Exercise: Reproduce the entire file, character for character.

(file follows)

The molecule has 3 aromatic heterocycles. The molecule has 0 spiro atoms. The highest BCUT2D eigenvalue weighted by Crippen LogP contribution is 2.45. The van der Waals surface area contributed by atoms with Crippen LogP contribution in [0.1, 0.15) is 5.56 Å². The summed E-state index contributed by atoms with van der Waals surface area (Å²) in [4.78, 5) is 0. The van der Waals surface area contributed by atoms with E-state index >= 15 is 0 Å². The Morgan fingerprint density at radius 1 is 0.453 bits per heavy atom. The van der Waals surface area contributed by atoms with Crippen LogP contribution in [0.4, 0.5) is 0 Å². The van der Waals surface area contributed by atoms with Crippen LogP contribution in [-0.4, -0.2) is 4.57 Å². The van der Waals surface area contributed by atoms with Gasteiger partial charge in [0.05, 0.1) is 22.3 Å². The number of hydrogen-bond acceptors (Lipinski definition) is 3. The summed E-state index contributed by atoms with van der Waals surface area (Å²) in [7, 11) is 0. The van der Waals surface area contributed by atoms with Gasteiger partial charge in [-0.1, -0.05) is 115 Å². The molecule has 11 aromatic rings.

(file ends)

The molecule has 3 aromatic heterocycles. The molecule has 0 spiro atoms. The highest BCUT2D eigenvalue weighted by Crippen LogP contribution is 2.45. The van der Waals surface area contributed by atoms with Crippen LogP contribution in [0.1, 0.15) is 5.56 Å². The summed E-state index contributed by atoms with van der Waals surface area (Å²) in [4.78, 5) is 0. The van der Waals surface area contributed by atoms with E-state index >= 15 is 0 Å². The Morgan fingerprint density at radius 1 is 0.453 bits per heavy atom. The van der Waals surface area contributed by atoms with Crippen LogP contribution in [0.4, 0.5) is 0 Å². The van der Waals surface area contributed by atoms with Crippen LogP contribution in [-0.4, -0.2) is 4.57 Å². The van der Waals surface area contributed by atoms with Gasteiger partial charge in [0.05, 0.1) is 22.3 Å². The number of hydrogen-bond acceptors (Lipinski definition) is 3. The summed E-state index contributed by atoms with van der Waals surface area (Å²) in [7, 11) is 0. The van der Waals surface area contributed by atoms with Gasteiger partial charge in [-0.1, -0.05) is 115 Å². The molecule has 11 aromatic rings.